Credentialing Requirements

Detailed information on school-based credentialing requirements by state can be found by visiting http://www.nasponline.org/certification/state_info_list.aspx.

School-based credential. NASP standards for credentialing (completion of a 3-year, 60 semester-hour graduate program with a 1,200-hour internship) or a reasonable equivalent are required by most states. A doctoral degree is not required for the SEA credential in any state. However, a few states have different “levels” of the credential based on the degree (e.g., New Mexico). Entry-level credentialing requirements vary among states based on graduate preparation and practica/internship experiences, but most school psychology programs prepare candidates for obtaining a school-based credential in at least one state.

Independent practice. A doctoral degree is required in most jurisdictions for an independent practice psychology credential. Many (but not all) states also require:

  • Graduation from a program accredited by the American Psychological Association (APA)
    • Including a doctoral internship (most states do not require an APA or Association of Psychology Postdoctoral and Internship Centers [APPIC] internship)
  • Completion of postdoctoral supervision hours
    • Hours vary by state.
    • Some states now allow supervision hours to accrue prior to graduation based on APA's recommendation.
    • Some states allow use of practica as meeting supervised experience requirements.
  • Passing the Examination for Professional Practice of Psychology (EPPP) and state jurisprudence/ethics exams
    • State exams are used to assess knowledge of local mental health laws, ethical standards, and decision making. They may be offered as oral exams, competency exams, or interviews, which may include a case vignette, diagnostics, case conceptualization, awareness of own professional limits, diversity, ethics, and law.

About one third of states have a nondoctoral practice credential. Within those states, some school psychologists may qualify for an independent practice credential, but may be subject to supervision or other practice limitations. The best advice for early career school psychologists is to become knowledgeable about the credentialing requirements of the states and settings in which they wish to practice.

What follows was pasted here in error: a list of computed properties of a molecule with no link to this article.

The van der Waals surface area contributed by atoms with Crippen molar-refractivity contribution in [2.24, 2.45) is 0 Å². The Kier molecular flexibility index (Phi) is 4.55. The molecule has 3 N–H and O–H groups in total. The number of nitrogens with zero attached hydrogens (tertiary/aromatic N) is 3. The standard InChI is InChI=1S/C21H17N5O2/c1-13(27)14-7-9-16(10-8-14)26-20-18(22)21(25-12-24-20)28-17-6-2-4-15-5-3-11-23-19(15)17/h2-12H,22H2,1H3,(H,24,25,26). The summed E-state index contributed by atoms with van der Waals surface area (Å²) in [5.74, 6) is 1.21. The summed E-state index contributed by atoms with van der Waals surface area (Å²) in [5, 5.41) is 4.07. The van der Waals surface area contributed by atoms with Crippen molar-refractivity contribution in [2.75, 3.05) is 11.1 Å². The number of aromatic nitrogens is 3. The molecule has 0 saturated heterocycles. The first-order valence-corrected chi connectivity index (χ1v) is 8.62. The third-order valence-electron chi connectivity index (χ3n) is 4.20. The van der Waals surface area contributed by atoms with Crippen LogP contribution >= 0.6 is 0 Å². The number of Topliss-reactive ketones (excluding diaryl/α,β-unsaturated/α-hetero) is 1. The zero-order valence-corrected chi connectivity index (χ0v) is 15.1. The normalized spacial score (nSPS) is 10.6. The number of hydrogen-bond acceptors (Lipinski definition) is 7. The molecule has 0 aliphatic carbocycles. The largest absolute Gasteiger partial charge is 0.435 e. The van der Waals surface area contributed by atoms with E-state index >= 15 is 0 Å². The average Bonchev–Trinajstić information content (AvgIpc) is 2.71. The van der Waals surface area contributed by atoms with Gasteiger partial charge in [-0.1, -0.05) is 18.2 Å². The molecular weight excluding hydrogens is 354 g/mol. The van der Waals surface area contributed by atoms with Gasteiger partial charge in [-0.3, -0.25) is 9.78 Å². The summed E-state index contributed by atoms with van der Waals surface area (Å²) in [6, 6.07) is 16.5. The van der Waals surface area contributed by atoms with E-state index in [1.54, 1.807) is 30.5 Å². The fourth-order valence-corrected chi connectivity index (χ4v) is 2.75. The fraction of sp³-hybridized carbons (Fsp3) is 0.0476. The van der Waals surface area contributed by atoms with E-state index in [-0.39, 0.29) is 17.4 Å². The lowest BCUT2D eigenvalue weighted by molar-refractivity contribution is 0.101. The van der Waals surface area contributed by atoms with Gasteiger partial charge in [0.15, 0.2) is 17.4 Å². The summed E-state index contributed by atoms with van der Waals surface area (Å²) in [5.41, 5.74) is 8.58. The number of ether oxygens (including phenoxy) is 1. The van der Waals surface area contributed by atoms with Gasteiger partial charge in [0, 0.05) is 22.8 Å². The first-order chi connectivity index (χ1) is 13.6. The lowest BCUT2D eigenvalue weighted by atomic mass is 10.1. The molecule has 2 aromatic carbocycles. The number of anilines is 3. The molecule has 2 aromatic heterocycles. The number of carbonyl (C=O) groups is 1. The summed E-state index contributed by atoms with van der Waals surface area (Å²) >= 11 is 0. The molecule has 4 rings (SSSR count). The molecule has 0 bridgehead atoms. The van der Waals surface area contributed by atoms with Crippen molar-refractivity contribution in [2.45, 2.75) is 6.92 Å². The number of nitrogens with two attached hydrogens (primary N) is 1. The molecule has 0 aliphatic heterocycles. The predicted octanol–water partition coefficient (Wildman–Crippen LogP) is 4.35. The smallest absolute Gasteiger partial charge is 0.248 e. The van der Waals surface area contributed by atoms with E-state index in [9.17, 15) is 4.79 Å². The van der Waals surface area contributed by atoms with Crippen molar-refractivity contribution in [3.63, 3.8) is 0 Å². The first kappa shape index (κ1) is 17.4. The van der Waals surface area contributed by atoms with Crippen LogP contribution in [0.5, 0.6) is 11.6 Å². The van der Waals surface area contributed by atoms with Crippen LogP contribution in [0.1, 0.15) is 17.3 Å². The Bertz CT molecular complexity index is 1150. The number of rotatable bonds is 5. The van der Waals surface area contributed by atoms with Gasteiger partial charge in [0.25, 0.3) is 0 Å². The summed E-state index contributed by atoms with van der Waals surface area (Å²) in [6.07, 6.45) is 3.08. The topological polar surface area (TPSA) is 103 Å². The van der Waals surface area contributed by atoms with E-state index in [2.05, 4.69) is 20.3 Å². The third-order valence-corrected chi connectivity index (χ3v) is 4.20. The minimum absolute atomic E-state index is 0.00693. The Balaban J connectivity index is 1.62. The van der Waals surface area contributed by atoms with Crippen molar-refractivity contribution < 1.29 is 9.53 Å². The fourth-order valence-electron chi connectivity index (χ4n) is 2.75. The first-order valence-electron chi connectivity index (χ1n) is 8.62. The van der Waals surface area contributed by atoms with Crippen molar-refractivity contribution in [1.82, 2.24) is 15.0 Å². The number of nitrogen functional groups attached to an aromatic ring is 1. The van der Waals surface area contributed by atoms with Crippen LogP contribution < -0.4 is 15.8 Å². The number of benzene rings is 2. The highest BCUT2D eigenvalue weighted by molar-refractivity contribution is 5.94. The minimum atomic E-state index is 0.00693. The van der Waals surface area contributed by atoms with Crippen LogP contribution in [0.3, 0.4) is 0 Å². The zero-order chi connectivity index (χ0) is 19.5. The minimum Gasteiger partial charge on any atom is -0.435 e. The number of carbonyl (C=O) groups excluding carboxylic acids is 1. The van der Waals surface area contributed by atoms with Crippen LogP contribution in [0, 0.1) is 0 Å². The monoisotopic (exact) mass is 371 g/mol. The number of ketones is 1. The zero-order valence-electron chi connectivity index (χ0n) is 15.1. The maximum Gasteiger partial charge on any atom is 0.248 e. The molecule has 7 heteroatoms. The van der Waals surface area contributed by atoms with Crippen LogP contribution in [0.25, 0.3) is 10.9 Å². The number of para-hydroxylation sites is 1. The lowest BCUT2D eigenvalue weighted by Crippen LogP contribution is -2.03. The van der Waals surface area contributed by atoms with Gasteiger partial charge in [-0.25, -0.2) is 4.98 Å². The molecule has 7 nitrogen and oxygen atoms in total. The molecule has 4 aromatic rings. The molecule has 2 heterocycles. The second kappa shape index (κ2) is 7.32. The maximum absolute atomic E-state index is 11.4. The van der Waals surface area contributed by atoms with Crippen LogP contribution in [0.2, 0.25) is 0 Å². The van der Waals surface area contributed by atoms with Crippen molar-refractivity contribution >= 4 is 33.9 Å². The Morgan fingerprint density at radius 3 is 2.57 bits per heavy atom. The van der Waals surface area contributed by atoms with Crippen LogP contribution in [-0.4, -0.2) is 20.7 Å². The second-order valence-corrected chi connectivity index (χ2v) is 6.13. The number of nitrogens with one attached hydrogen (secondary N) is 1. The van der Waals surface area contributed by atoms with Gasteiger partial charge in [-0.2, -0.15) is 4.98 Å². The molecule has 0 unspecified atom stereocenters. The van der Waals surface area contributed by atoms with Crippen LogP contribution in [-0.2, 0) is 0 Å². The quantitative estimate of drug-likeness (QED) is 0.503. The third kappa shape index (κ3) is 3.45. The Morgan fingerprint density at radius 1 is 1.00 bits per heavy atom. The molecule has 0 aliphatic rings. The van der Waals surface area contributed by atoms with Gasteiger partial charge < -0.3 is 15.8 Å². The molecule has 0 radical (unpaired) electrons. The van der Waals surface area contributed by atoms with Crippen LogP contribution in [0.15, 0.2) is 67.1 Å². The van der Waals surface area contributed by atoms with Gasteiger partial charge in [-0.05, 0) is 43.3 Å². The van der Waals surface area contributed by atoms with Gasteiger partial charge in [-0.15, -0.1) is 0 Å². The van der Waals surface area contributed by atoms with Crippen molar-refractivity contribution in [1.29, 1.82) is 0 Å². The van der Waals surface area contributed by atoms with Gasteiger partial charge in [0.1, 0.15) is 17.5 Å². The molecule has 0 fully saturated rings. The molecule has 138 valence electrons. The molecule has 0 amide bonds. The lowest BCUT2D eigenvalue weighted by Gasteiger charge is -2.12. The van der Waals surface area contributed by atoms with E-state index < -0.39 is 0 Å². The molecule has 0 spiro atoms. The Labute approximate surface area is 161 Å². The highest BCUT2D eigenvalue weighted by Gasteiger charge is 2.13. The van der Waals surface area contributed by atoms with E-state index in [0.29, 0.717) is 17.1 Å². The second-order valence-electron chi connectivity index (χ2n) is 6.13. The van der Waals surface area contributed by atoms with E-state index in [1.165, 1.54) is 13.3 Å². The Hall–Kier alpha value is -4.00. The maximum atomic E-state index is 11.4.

State School Psychology Credentialing http://www.nasponline.org/certification/state_info_list.aspx

National Certification of School Psychologists http://www.nasponline.org/certification/becoming_NCSP.aspx

American Board of Professional Psychology (ABPP) www.abpp.org

Association of State and Provincial Psychology Boards (ASPPB) www.asppb.net

American Psychological Association (APA) accredited internship programs http://www.apa.org/ed/accreditation/programs/internships-state.aspx

Association of Psychology Postdoctoral and Internship Centers www.appic.org

National Register of Health Service Providers in Psychology http://www.nationalregister.org/psychologists.html

Vaughn, T. J. (Ed.). (2006). Psychology Licensure and Certification: What Students Need to Know. Washington, DC: American Psychological Association.


Castillo, J. M., Curtis, M. J., Chappel, A., & Cunningham, J. (2011, February). School psychology 2010: Results of the national membership study. Paper presented at the annual convention of the National Association of School Psychologists, San Francisco, CA.

Curtis, M. J., Lopez, A. D., Castillo, J. M., Batsche, G. M., Minch, D., & Smith, J. C. (2008, February). The status of school psychology: Demographic characteristics, employment conditions, professional practices, and continuing professional development. Communiqué, 36(5), 27–29.

This handout was developed by Eric Rossen, PhD, NCSP, and the NASP Early Career Workgroup. Eric is NASP Director of Professional Development and Standards